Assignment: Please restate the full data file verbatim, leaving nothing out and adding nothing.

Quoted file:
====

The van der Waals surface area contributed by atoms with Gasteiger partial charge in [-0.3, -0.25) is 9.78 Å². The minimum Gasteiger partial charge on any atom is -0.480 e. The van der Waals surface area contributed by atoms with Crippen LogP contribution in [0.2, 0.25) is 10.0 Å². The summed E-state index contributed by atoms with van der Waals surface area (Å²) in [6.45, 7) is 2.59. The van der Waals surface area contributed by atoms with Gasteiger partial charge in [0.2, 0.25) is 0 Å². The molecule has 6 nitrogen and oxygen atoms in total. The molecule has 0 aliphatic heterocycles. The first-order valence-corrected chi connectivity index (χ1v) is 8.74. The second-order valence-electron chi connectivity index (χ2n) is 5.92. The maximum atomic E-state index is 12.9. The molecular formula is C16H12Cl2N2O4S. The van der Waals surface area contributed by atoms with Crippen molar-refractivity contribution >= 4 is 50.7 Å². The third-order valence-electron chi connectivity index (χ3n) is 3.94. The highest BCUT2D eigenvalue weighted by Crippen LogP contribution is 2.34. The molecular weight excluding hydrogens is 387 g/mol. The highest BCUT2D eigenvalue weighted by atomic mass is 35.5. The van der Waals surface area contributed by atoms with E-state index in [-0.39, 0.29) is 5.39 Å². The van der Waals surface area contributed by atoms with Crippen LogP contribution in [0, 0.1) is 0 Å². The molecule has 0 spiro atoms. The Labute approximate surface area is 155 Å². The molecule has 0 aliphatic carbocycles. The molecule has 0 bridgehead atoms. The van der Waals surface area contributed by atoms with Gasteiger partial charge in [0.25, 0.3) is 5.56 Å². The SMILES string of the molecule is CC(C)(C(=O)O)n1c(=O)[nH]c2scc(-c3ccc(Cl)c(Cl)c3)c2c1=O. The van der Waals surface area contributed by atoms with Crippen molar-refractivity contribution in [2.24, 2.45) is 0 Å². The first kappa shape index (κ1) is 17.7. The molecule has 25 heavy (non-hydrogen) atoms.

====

The van der Waals surface area contributed by atoms with Gasteiger partial charge in [-0.3, -0.25) is 9.78 Å². The minimum Gasteiger partial charge on any atom is -0.480 e. The van der Waals surface area contributed by atoms with Crippen LogP contribution in [0.2, 0.25) is 10.0 Å². The summed E-state index contributed by atoms with van der Waals surface area (Å²) in [6.45, 7) is 2.59. The van der Waals surface area contributed by atoms with Gasteiger partial charge in [0.2, 0.25) is 0 Å². The molecule has 6 nitrogen and oxygen atoms in total. The molecule has 0 aliphatic heterocycles. The first-order valence-corrected chi connectivity index (χ1v) is 8.74. The second-order valence-electron chi connectivity index (χ2n) is 5.92. The maximum atomic E-state index is 12.9. The molecular formula is C16H12Cl2N2O4S. The van der Waals surface area contributed by atoms with Crippen molar-refractivity contribution >= 4 is 50.7 Å². The third-order valence-electron chi connectivity index (χ3n) is 3.94. The highest BCUT2D eigenvalue weighted by Crippen LogP contribution is 2.34. The molecular weight excluding hydrogens is 387 g/mol. The highest BCUT2D eigenvalue weighted by atomic mass is 35.5. The van der Waals surface area contributed by atoms with E-state index in [-0.39, 0.29) is 5.39 Å². The van der Waals surface area contributed by atoms with Crippen LogP contribution in [0, 0.1) is 0 Å². The molecule has 0 spiro atoms. The Labute approximate surface area is 155 Å². The molecule has 0 aliphatic carbocycles. The molecule has 0 bridgehead atoms. The van der Waals surface area contributed by atoms with Gasteiger partial charge in [0.25, 0.3) is 5.56 Å². The SMILES string of the molecule is CC(C)(C(=O)O)n1c(=O)[nH]c2scc(-c3ccc(Cl)c(Cl)c3)c2c1=O. The van der Waals surface area contributed by atoms with Crippen molar-refractivity contribution in [2.24, 2.45) is 0 Å². The first kappa shape index (κ1) is 17.7. The molecule has 25 heavy (non-hydrogen) atoms.